His second love was sports - the Braves and Cowboys were his favorites.  At various times he coached Little League baseball, and Girls League fast pitch softball, and then a Men’s Softball Team - The Podunks - who were City Champs for a decade.  Travis served as USSSA Director for many years and built the city slow pitch league from 7 teams in 1988 to 107 in 2005.   He was inducted into the New Mexico State USSSA HALL OF FAME in 2002 and was awarded a grand trophy at the State Banquet.  

He suffered a serious time when he wrecked his pickup in 2000.  It was only after two flights to Albuquerque, several operations on his brain and heart, multiple miracles and three years of rehab that he returned to us.  His family was with him every moment and was a major factor in his recovery. 

Travis had a unique sense of humor ALL the time. It seemed EVERYONE left his room with laughter in their heart.  He was a Deacon, a Freemason, and a cheerful and willing helper to anyone who needed it - very kind hearted and active in the community - but his true love was his family.  They were his kingdom and he was loved beyond measure.  We were so blessed that all family members were able to say goodbye to him and wish him God speed.

He was preceded in death by his parents, Vyda Margaret Bowden and Joseph Fletcher Hooser, siblings Guy Francis (Tex) Hooser (Edie), Horace Houston Hooser, Loudena Edgar Brooks (J.R.), Jack Bowden Hooser (Christine), Alene Yett (Brent), Prentiss Edwin Hooser (Barbara), Mary Margaret Drennon (Paul), Joseph Wendell (Dub) Hooser (Ruth), Ola Ellen Armstrong, Virginia Louise Hooser and Hurley Dwayne Hooser.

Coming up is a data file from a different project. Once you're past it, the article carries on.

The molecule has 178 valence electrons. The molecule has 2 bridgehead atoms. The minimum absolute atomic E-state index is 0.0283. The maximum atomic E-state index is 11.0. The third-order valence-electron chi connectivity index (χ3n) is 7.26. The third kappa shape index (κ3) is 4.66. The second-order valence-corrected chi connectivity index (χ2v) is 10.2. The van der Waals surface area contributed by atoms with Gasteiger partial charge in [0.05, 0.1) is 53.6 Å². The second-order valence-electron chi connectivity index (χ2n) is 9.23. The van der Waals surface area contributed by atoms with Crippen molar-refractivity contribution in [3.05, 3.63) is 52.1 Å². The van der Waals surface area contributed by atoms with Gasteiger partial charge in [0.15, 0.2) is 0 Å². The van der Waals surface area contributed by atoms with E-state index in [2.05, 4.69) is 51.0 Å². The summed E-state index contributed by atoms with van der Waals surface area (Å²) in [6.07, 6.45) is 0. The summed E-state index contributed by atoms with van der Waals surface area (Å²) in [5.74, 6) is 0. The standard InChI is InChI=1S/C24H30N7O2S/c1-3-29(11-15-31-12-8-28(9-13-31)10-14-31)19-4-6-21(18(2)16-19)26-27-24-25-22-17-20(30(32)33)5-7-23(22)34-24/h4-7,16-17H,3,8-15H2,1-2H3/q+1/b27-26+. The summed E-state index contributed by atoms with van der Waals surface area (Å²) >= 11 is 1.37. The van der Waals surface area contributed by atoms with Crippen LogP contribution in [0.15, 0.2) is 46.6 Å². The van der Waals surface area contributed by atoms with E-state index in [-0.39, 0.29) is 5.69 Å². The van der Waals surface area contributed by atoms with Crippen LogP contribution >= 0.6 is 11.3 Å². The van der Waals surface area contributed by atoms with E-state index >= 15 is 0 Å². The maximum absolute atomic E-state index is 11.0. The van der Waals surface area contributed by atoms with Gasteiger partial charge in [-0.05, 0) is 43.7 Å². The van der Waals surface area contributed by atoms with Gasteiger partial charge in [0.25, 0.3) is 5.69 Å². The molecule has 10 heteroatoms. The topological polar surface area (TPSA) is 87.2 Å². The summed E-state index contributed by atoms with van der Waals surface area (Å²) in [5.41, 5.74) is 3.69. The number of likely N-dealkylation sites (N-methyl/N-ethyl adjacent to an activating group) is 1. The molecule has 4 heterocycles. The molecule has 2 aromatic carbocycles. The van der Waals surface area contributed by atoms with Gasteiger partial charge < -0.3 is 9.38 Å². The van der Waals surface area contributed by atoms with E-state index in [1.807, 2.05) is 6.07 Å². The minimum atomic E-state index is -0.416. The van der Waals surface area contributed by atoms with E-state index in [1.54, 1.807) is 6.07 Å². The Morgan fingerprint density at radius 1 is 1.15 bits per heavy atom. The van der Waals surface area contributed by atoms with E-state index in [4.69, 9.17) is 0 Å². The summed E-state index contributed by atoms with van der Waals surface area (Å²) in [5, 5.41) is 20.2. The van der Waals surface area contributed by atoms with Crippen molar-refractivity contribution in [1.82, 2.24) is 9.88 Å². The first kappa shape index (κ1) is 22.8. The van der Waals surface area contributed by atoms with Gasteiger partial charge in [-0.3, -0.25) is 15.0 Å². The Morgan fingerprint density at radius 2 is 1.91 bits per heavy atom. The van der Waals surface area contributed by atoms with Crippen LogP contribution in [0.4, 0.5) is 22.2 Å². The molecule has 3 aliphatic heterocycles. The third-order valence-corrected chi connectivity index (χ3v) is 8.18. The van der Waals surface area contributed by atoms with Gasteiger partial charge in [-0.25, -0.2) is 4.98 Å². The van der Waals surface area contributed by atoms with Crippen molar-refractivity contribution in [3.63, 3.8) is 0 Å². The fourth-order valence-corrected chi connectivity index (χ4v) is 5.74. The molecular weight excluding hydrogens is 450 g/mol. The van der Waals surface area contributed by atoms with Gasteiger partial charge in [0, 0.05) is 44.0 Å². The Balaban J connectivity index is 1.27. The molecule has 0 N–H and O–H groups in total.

He is survived by his wife of 67 years, Alexa Sue Fambrough Hooser, and children:  Michael Duane Hooser, (Ann), Vicki Sue Hooser and Clinton Dwayne Hooser.  His grand-children are Preston Wayne Eldridge, (Rhonda), Cody Allen Eldridge, Dana Nicole Nichols (Fernie), Jared Duane Hooser, Kayla Korin Hooser, Callie Renae Jackson, (Matt), Cresta Nell Hooser, and Sean Kyle Hooser (Mackenzi).  Great-grandchildren are Tatum and Jasmin Linares, Rhiannon Eldridge, Brooklyn, Braden and Bryson Jackson, Brea and R.J. Shaw, Andrew Herrera, and Taya and Bowden Wilson. He is also survived by one brother, James Arnett Hooser, a brother-in-law, Von Armstrong, a sister-in-law Barbara Hooser, a niece, Debbie “Dub” Jarrett (Kerry) and many other Hoosers across the United States.  Special friends were Sarah Houghteling, Carlos and Lucy Meza.   

The family was grateful to have Ambercare Hospice nurses Alicia, Chelsea, and Kimberly aiding with his care.  Very special gratitude is extended to family members Dana, Vicki, Mike and Clint who helped keep a vigil the last few months as we tenderly and lovingly walked our hero home. 

Due to Covid mass gathering restrictions, a Celebration of Life will be planned at a later date.  

The Hooser family has entrusted their loved one to the care of Alamogordo Funeral Home.